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Listening to the voice of God 1 Kings 19: 11 & 12 Egypt The second book of the bible, Exodus, is where the central story of redemption begins- liberation from Egypt. Egypt is a place of slavery and oppression. Salvation is what happens when we cry out in Egypt. Because we all have our Egypt’s, don’t we? Addiction, suicidal thoughts, anger, rage- we’ve all got darkness and slavery in our hearts somewhere. Prejudices, hate, envy, lust, pride, racism, ego, dishonesty- we each could make our own list, and they would be long. The wrong and injustice we see around us everyday right down to the smallest details involving how we think and feel and act. The bible uses the word sin for this condition of slavery. The technical definition of sin in the scriptures is “to miss the mark.” Well we have all missed the mark in some way. Even deeply anti-religious people affirm that something is seriously wrong with our world and that wrong is nowhere more evident than in the human heart. At the center of the Christian experience is crying out in our slavery and being heard by God. Trust that through Jesus, God has done for us what we could never do for ourselves. Rescue, redemption, grace. God doesn’t just want to save us; God is looking for a body, a people to incarnate the divine. To live out what God represents. This means joining the God of the oppressed in doing something about our broken world. And that always involves being sensitive to his voice and hearing the cry of the oppressed. Genesis 4:10 says “what have you done? Listen! Your brother’s blood cries out to me from the ground.” This is God speaking to Cain after he has murdered his brother. Did you catch the word in the middle of the verse? God says to Cain, Listen! Because everything begins with a cry. It begins with someone crying and someone else hearing. And it’s hard to hear the cry when you are surrounded by so much noise. It’s hard to hear the cry when you are so distracted. It’s hard to hear the cry you are inaccessible to it. In proverbs it is written that the rich man’s wealth is his fortified city. People fortify cities with walls are meant to keep people out. But the problem with walls is that they also keep people in. Sometimes we build walls of our own noise and distraction that we keep ourselves locked in the seclusion of our own lives.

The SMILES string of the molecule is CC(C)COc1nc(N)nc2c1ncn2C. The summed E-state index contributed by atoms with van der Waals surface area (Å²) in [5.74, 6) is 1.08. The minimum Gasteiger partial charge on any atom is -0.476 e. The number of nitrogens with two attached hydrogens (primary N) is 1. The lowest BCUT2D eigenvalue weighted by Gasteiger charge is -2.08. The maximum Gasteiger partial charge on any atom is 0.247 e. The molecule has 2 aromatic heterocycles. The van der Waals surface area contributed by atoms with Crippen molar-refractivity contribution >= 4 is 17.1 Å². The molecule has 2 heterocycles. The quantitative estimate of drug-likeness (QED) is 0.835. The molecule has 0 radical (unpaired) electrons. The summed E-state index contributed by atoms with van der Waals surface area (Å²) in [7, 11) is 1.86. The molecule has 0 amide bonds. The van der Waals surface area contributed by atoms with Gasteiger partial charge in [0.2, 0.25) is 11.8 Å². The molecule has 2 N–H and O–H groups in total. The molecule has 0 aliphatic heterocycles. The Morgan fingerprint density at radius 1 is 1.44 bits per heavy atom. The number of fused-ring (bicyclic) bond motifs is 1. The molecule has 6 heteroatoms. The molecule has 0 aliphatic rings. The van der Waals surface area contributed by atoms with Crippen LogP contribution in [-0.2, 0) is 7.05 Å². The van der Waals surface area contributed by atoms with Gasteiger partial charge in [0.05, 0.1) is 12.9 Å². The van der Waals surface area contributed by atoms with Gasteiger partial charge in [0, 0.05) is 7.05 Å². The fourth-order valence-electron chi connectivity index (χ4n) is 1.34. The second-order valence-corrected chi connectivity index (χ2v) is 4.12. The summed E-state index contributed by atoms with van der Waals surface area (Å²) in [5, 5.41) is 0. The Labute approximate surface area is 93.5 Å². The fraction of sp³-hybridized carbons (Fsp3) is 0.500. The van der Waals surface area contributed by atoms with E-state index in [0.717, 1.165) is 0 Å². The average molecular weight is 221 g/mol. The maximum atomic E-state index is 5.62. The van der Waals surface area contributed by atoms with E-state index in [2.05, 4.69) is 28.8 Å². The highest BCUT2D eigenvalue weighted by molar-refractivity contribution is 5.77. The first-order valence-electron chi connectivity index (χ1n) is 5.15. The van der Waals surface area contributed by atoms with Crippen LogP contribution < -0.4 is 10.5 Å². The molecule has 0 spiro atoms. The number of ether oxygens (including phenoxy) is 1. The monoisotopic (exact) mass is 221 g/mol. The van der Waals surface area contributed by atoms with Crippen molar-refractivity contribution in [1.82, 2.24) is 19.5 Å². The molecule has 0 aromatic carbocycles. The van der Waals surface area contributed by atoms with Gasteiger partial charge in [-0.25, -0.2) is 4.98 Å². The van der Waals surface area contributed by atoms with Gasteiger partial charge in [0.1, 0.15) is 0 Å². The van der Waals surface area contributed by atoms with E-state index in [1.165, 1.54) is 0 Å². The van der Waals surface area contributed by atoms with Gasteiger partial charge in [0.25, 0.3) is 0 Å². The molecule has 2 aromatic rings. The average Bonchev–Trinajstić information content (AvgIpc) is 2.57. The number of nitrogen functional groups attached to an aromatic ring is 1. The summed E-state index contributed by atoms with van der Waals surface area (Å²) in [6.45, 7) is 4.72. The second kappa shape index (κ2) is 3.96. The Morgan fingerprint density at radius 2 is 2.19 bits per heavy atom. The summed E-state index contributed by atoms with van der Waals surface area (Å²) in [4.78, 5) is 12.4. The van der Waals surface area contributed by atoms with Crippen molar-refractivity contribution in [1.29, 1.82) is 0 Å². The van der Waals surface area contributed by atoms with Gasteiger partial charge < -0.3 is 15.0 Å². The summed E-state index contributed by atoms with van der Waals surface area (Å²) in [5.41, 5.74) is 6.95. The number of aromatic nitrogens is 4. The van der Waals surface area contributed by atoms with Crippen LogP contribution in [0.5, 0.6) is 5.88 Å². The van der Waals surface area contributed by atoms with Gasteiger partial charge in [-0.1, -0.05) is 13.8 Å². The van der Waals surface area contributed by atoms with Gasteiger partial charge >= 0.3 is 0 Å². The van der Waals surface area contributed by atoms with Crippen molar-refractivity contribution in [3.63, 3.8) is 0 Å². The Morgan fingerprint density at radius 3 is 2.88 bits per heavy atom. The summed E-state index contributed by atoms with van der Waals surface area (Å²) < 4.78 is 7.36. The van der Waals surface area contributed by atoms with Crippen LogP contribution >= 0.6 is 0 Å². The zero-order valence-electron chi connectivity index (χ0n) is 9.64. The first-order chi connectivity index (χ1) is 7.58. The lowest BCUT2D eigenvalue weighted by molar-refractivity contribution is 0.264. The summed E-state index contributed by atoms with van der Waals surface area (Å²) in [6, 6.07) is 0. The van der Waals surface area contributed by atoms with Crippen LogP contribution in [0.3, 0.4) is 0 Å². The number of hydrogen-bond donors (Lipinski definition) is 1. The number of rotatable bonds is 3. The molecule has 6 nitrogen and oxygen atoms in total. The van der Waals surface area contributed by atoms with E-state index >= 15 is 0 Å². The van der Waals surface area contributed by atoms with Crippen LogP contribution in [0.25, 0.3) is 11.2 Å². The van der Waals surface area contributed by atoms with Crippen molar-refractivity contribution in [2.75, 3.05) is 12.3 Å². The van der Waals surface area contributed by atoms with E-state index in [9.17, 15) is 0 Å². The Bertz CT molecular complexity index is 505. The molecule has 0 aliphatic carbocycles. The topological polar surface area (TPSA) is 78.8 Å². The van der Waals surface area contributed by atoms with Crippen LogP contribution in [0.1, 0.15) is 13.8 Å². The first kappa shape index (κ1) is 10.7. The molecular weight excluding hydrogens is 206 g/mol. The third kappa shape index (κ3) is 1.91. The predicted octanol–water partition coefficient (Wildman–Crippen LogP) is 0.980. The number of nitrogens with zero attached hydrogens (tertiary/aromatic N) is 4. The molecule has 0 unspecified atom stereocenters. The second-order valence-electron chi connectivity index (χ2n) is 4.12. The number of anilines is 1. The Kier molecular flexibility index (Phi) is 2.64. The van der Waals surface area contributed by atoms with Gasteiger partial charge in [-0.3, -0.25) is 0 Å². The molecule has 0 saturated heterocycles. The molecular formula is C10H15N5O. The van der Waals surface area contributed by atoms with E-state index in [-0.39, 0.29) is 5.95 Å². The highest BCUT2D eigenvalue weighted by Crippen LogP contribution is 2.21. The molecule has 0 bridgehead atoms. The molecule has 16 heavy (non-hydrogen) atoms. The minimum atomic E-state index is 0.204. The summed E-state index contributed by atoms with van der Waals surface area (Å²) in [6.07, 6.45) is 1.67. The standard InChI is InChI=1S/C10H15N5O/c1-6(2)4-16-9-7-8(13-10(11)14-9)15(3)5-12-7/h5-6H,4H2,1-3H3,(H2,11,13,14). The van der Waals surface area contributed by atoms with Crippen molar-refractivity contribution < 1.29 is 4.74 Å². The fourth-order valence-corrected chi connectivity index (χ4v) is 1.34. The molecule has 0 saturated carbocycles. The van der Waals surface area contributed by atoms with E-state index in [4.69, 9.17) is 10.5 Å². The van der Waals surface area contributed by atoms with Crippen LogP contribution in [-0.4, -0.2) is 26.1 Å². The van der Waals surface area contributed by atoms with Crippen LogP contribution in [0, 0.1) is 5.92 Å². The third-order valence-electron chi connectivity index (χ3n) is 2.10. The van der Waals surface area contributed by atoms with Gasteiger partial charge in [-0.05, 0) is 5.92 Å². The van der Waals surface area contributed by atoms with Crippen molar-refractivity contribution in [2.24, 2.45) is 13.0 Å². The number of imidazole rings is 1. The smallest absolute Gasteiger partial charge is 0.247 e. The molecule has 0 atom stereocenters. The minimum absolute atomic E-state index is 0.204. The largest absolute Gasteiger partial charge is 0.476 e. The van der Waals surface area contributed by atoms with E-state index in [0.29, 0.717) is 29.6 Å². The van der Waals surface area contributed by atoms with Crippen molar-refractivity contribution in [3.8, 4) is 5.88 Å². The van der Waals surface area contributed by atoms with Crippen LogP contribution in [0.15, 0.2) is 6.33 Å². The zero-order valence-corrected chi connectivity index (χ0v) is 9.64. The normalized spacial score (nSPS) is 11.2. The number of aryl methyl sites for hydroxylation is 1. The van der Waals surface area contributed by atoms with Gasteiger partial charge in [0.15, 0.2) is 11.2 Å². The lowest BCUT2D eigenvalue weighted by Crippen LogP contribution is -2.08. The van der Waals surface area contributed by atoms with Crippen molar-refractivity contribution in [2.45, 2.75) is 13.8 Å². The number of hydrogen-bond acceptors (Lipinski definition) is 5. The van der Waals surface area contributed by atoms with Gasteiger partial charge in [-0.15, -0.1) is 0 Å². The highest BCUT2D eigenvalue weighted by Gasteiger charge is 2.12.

Walls isolate. So can gates, and freeways, and school systems, and grocery stores, and shopping malls, and homes, and cell phones, and televisions, and emails, and busyness, and text messages. When God gets Moses’ attention and lays out for him what liberation is going to look like for his people, he tells Moses to “go.” “Listen,” then “go.” The going will take a multitude of forms. It will be movement, action, life, and it will involve risk. It will mean conversation with people who are nothing like us, and it will probably involve questions and criticisms and perhaps even rejection from people who haven’t heard what we’ve heard. It’s about all of us taking the next step out of Egypt, doing the next right thing, being open to whatever God is calling us to, right here, right now. It isn’t just about trying to save the world. It’s about saving ourselves. Saving ourselves from comfort, saving ourselves from preservation, saving ourselves from indifference, saving ourselves from irrelevance. Because when we allow God to save us from ourselves, we can begin the movement of God. Jesus wants to save us from standing in the distance. Jesus wants to save us from fear. Jesus wants to save us from being blinded and deaf to the voices around us. And when we listen and go, it should never be about guilt. It comes from being captivated by a cause- one so massive and compelling that you’d sell everything to be a part of it. Jesus wants to save us from making the good news about another world and not his one. Jesus wants to save us from preaching a gospel that is only about individuals and not about the systems that enslave them. Jesus wants to save us from shrinking the gospel down to a transaction about the removal of sin and not about every single particle of creation being reconciled to its maker. Jesus wants to save us from religiously sanctioned despair, the kind that doesn’t believe the world can be made better, the kind that either blatantly or subtly teaches people to just be quiet and behave and wait for something big to happen. The bible begins with Abel's blood crying out from the ground. The bible ends with God wiping away every tear. Can we stop and listen. God is with us when we go, when we respond, when we hear, when we listen. The problem is the noise.


Small still voice There’s this guy who records nature sounds for film and television, and he said in 1968 in order to record one hour of undisturbed natural sound, like no airplanes and cars, it would take him 15 hours of recording time. But he said that today, in order to get that same one hour of undisturbed recorded sound it takes over 2,000 hours of recording time. So in 1 kings we see this great Jewish prophet Elijah. Who’s at the end of his rope, tired and frustrated? And he comes to God, and God tells him to go up to a mountain because he is going to show up. So Elijah goes on the mountain. And this wind comes upon mountain and shatters the rocks, but God isn’t in the wind. Then this earthquake shakes the ground, but God isn’t in the earthquake. After that this massive fire covers the mountain but God isn’t in the fire. And then something interesting happens, the bible says that the still small voice of God or the whisper of God. There’s all sorts of discussion about what exactly this voice is. Because many scholars believe that the actual Hebrew word doesn’t even mean a sound that you could hear with your ears, like an audible noise. Some translators would say that God was in the sound of sheer silence. God wasn’t in the wind, God wasn’t in the earthquake, God wasn’t in the fire, God was in the sound of silence. Maybe the healing and guidance the world so desperately needs is not going to come from one more meeting or therapy session or self-help book or sermon for that matter. But by simply by God’s people listening to the voice of God. Do you believe that God’s voice is more interesting than the noise around you? Is it possible that you have been searching for God in the winds, the earthquakes and fires, and he is waiting to speak to you in the silence? When we remove ourselves from the noise we allow the opportunity to hear God’s voice, and also hear the cry.